The library could follow a singleton pattern (global) or support thread-level or object level use. For now assume singleton ldms_watch_ and app is responsible for calling only in rank 0 or equivalent. More object-oriented usage, arrays, and per-rank usage should be obvious extensions.
void ldms_watch_init($JOBID, app_name, app_family) // e.g ("12345", "bobsMDversion", "lammps") void ldms_watch_continuation(previous_job) // tell us the prior job in simulation time void ldms_watch_final() // dump any outstanding data // collecting configuration strings void ldms_watch_config_init(max_data_bytes) // define maximum file size void ldms_watch_config_add_value(key, value) // add a string void ldms_watch_config_add_kvlist(map) // add a list of string key:value pairs void ldms_watch_config_add_group(group_name) // name a subset of strings void ldms_watch_config_add_group_value(group_name, key, value) // add value to a group void ldms_watch_config_add_group_kvlist(group_name, map) // add list to a group void ldms_watch_config_write() // write all config strings to file // collecting progress (rolling unsigned iteration counters) void ldms_watch_progress_init(max_data_bytes) // define maximum file size point = ldms_watch_progress_add("point_name") // name a progress point counter ldms_watch_progress_update(point) // update the counter ldms_watch_progress_write() // write all counters to file lmds_watch_progress_schedule_write(interval, offset) // schedule automatic writing of counters in an independent thread // log significant environment variables void ldms_watch_env(envvar) // add named environment variable to dump void ldms_write_env() // dump all named variables to file
The progress and config init functions accept a maximum file size. If later in the code too many values or progress points are added such that the file size will be exceeded, the excess adds are ignored and an error counter in the output becomes non-zero. It’s trivial to adjust this scheme to force error-handling on the application writer if desired and to accept max=0 as a flag that the app writer wants no limitations. The LDMS sampler may, however, impose limitations such that app data is lost.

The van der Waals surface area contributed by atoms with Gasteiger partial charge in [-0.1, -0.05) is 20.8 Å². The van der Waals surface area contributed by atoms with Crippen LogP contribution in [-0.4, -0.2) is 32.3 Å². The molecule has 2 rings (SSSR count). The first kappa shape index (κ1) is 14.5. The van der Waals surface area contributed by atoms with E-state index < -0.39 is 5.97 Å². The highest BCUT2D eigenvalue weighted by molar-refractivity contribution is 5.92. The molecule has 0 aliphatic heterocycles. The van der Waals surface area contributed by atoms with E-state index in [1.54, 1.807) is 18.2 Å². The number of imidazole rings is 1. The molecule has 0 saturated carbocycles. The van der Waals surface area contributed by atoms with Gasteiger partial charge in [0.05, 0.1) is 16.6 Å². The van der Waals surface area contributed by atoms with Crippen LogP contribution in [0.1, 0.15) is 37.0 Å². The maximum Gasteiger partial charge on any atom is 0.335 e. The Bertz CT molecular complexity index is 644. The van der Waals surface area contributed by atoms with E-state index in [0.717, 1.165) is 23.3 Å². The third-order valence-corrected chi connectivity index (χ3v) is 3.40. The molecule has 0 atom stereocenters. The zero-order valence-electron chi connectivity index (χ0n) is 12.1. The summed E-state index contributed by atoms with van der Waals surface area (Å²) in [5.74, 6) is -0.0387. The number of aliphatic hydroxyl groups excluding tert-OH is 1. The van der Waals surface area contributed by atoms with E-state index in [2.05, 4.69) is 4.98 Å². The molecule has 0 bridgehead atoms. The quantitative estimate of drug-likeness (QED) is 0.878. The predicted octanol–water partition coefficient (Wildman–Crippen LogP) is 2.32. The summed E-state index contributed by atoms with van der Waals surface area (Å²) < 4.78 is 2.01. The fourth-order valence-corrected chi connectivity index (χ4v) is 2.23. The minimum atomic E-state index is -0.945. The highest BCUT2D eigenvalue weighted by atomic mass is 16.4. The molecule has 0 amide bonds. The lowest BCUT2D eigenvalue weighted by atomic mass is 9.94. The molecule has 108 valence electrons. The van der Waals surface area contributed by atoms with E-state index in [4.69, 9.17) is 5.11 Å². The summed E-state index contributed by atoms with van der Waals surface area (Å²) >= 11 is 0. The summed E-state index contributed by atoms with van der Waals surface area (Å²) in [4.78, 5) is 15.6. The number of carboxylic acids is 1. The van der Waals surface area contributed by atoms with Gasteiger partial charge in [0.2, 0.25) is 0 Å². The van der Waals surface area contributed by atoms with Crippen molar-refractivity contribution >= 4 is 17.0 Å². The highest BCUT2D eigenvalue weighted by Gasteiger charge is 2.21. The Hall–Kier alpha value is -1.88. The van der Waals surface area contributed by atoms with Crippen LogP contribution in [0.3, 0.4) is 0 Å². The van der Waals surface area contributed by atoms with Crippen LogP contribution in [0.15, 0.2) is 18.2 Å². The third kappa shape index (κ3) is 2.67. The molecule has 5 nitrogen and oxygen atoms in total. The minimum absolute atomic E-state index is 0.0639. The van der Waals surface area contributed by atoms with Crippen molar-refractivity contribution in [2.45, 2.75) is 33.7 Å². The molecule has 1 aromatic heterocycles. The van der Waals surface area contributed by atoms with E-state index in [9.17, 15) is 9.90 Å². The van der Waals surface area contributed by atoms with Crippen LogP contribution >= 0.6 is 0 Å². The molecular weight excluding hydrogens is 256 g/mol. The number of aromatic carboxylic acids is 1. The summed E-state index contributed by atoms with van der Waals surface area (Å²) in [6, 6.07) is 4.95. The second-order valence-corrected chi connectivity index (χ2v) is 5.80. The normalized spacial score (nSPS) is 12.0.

Feedback from lammps developers
- Include a (bounded) log recording capability rather than exclusively a parameter tabulation; don’t know the parameters of interest going into the future.
- Telling laamps folk "lammps-hours" without any configuration info is also of great interest. (we could get this from the BU pid sampler and offline introspection of binaries detected. (nm $binary |grep -i lammps)
- Expect the case of a single slurm job with hundreds of separate app runs inside, include N-cores simultaneous serial runs.
- Make sure it can be defaulted off at the developers discretion.
- Turning it on via an environment variable is acceptable.
- No immediate bite on the "progress" feature
- Provide us a demo code + proposed instrumentation library.
- Performance concerns:
- memory competition (allow strict upper bound)
- cleanup of files when a run ends but after ldms has sampled them. Whose job?
- Impact of instrumentation on runtime performance.
- per node vs per rank reporting.
- Lammps can spawn vasp– how is that accounted?
- Not per-thread reporting.
- How will this behave in non-sandia environments?
- lammps can periodically replay some or all of an input file; consider mode where only first N log lines are kept.
- Some users may have finer grained privacy concerns (hiding numerical parameters, novel class names)
- this is beyond the scope of a logging library, but in scope for the application writers to set (or tune) policy of log lines written.
- anonymization of logs (obscuring or removing parameters, names, etc) is frequently handled with file filters in post processing rather than app logic.
- all university and gov’t systems already have defined privacy expectations and information release policies.
- Need to run design/examples by key non-sandia lammps players.
- Use cases:
- One job, one long (possibly parallel) binary execution.
- One job, one binary execution per core simultaneous.
- One job, possibly hundreds of binary executions per node or per core simultaneous or overlapping.